When President Lyndon Johnson signed the historic Civil Rights Act of 1964, he predicted that the Democratic Party’s stand for civil rights would cost it Southern support for decades. Johnson’s prediction proved remarkably accurate, and over four decades after the passage of civil and voting rights laws the Deep South remains staunchly Republican. But after forty years of winning white votes nationally by appealing to a “politics of resentment” around race, the GOP faces an increasing Latino backlash over Republican demonization of undocumented Latino immigrants. Republicans are also out of step with young voters on gay rights, as a recent New York Times poll found 44% approving gay marriage and over 75% supporting either marriage or civil unions for gays. It sounds hard to believe, but race and sexual orientation look like positive issues for Democrats in 2008 and beyond.
The conservative Wall Street Journal editorialized yesterday on a subject that is no surprise to political insiders: the implosion of the Republican Party over its right-wing anti-immigrant appeals. As the paper put it, Latinos “know that when Tom Tancredo calls for an immigration ‘time out,’ he’s not talking about the Irish. He means no more Mexicans, Hondurans or other Hispanics. If the GOP wants to be deserted by Hispanics for the next few election cycles, that sort of talk should do the trick.”
After the massive immigrant rights marches in Spring 2006, Congressional Republicans responded by moving even further to the right on immigration issues. This movement cost them dearly in the 2006 elections, but seems to have not deterred their anti-Latino ferocity.
GOP mastermind Karl Rove understands the political danger immigration causes for Republicans, which is why he has pushed President Bush to support a version of “reform.” But the Republican base is beside itself with Bush’s support for “amnesty,” and the consensus is that the Party’s base will not allow passage of a non-punitive immigration reform bill this year.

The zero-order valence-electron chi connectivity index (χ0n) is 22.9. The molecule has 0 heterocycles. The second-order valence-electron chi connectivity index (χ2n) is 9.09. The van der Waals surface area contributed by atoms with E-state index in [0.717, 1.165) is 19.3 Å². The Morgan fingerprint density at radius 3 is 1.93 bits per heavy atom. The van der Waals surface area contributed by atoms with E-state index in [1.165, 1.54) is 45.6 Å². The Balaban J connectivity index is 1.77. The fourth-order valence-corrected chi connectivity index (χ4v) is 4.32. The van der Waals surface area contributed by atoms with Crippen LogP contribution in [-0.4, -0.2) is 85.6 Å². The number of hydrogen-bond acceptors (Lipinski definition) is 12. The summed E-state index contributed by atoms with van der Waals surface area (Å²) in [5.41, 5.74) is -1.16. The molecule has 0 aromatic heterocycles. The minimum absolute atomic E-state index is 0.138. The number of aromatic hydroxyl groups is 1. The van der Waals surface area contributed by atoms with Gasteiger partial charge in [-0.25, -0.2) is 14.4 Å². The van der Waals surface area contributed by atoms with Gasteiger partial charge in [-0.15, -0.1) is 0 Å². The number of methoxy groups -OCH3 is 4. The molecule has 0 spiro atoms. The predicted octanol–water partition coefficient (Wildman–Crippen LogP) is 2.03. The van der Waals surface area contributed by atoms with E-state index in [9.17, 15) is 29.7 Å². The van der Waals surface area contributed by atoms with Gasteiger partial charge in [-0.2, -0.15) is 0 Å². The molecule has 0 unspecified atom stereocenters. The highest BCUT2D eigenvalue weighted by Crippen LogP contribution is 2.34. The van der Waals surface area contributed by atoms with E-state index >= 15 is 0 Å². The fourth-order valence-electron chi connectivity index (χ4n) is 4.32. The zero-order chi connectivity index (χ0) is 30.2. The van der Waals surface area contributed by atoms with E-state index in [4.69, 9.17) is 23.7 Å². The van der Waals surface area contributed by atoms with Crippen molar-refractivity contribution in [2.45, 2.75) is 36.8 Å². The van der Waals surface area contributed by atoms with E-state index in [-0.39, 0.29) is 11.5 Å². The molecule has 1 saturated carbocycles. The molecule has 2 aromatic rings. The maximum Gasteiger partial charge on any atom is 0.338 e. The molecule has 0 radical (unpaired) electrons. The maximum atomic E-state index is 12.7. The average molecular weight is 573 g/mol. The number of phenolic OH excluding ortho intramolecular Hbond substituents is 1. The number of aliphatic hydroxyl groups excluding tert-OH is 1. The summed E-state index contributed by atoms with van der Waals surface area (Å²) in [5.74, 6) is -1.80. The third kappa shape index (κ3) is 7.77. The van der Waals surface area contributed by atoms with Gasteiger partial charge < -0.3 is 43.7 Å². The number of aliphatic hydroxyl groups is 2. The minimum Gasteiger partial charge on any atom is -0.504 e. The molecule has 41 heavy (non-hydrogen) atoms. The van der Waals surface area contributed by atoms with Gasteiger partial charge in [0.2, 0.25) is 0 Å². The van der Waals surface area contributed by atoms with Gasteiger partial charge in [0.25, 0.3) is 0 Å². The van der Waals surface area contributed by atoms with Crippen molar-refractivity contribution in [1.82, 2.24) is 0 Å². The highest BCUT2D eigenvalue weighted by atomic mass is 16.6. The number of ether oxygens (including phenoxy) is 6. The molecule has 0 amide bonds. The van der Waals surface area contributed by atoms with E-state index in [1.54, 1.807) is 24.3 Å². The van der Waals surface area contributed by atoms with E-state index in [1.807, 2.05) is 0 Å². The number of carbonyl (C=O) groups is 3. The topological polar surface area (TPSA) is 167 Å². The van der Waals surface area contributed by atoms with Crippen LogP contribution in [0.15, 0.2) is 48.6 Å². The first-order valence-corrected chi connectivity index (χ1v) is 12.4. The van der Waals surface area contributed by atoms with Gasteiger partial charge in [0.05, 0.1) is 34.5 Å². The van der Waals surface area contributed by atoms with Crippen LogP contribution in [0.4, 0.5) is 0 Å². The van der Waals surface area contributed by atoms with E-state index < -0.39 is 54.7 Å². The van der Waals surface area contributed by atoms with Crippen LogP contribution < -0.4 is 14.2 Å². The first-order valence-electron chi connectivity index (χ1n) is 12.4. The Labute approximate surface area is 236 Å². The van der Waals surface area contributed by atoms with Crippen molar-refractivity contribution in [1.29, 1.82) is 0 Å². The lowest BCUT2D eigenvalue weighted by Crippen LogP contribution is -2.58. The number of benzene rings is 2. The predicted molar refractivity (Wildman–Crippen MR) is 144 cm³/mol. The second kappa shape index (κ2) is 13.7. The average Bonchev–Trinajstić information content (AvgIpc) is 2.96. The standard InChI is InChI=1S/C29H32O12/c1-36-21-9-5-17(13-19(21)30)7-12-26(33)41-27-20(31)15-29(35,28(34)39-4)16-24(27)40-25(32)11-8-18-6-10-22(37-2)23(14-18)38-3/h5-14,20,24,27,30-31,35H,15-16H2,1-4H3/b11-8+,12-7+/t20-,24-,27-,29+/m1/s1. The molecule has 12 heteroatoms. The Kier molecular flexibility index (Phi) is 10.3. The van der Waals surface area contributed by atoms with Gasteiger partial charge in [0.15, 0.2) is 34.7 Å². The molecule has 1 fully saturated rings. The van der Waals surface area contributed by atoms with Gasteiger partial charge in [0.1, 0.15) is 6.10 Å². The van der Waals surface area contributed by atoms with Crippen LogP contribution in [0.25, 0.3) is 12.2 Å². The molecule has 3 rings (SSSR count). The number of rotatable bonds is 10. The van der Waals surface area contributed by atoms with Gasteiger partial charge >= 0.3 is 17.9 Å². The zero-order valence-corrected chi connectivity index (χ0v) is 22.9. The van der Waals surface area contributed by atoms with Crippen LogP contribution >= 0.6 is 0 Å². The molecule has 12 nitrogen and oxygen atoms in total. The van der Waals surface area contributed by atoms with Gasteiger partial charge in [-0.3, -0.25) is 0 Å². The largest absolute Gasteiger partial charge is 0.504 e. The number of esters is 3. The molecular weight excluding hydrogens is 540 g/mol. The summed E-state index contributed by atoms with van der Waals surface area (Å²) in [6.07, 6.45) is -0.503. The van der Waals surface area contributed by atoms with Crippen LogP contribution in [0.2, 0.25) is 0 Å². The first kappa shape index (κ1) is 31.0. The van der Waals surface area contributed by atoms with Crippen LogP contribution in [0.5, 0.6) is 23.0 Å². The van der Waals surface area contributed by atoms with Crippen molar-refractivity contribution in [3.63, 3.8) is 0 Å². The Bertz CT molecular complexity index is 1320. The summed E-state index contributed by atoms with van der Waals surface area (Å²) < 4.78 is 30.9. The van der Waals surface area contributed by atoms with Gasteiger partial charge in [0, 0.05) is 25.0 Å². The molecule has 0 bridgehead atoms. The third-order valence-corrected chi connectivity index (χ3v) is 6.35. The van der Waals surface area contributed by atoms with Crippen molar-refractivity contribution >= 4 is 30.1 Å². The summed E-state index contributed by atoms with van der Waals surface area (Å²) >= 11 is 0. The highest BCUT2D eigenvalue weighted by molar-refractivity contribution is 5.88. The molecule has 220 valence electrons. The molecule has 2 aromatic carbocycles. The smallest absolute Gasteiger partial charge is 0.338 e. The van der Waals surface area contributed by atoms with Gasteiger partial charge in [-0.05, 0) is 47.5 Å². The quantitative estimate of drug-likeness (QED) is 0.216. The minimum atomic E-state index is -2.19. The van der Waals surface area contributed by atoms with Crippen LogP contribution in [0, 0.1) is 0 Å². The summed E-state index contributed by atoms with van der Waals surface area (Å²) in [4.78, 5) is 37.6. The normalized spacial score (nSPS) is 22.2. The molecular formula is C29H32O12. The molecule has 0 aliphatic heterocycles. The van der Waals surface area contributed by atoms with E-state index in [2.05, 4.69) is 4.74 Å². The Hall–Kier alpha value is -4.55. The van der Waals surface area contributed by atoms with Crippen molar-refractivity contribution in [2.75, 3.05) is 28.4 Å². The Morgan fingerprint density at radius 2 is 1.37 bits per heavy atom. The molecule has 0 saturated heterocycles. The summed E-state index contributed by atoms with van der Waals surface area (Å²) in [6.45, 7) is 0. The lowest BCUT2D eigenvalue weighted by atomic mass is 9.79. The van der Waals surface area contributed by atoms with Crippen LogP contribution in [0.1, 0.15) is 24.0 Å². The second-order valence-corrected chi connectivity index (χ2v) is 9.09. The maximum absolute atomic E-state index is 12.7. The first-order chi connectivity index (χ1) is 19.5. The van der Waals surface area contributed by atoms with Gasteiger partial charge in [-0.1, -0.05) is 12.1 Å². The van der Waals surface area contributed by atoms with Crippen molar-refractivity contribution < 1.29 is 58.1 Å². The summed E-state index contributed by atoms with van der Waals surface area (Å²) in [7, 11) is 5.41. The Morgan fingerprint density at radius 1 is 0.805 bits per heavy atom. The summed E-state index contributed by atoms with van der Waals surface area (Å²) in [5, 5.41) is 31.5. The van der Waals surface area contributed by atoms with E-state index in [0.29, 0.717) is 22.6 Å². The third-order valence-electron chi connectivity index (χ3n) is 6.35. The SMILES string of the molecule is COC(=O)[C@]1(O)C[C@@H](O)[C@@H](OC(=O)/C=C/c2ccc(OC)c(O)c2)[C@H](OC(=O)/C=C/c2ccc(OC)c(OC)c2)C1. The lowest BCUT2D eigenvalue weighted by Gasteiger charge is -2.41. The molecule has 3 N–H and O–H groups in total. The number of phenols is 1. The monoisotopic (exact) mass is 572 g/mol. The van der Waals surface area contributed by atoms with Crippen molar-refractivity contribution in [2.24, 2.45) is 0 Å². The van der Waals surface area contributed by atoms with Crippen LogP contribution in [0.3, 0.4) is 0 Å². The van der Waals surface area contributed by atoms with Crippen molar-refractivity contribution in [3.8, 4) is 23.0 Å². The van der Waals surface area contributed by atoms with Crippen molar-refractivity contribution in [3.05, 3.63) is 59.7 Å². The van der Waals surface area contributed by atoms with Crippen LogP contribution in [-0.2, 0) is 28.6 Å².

Republicans find themselves in an impossible position on immigration reform. Support it and alienate your core base, oppose it and alienate a growing Latino base that has become far more Democratic-identified as immigration becomes a top issue.
It’s been a long, long time, but national Republicans are finally starting to pay a price for the racist appeals that have helped them win Presidential elections since 1968.
Remember back in 2004 when some Democrats blamed San Francisco Mayor Gavin Newsom for creating a conservative backlash over gay marriage that they linked to Kerry’s defeat? Well, times have changed.
A New York Times poll released yesterday showed that over 75% of young people backed either gay marriage or civil unions. This confirmed many other polls that show opposition to gay rights primarily correlated with age, with older voters most opposed.
In other words, the clock is ticking on Republican efforts to generate support through direct or nuanced gay-bashing. By 2008, supporting gay rights may well produce a net political gain for Democrats.
If national Republicans cannot rely on tried and true strategies of winning victories through appeals to “hot button” race and sexual orientation themes, what do they have left?
Will they run on our success in Iraq? They’re already starting to jump off that issue like rats leaving a sinking ship.
Will they try to arouse their base by attacking court decisions by a “left wing” Supreme Court? The right-wing now controls the Court, so its longstanding sense of grievance around its so-called “liberal” rulings has evaporated.
In fact, for the first time in decades, Democrats in 2008 are likely to benefit more from those concerned about the Court’s direction.
The above factors further confirm, as I wrote in December, that the United States is on the brink of a new progressive era. And while many thought class issues would be propelling this leftward movement, few could have foreseen how the Democrats traditional bugaboos of race and gay rights would help fuel progressive electoral victories.
Send feedback to firstname.lastname@example.orgFiled under: Archive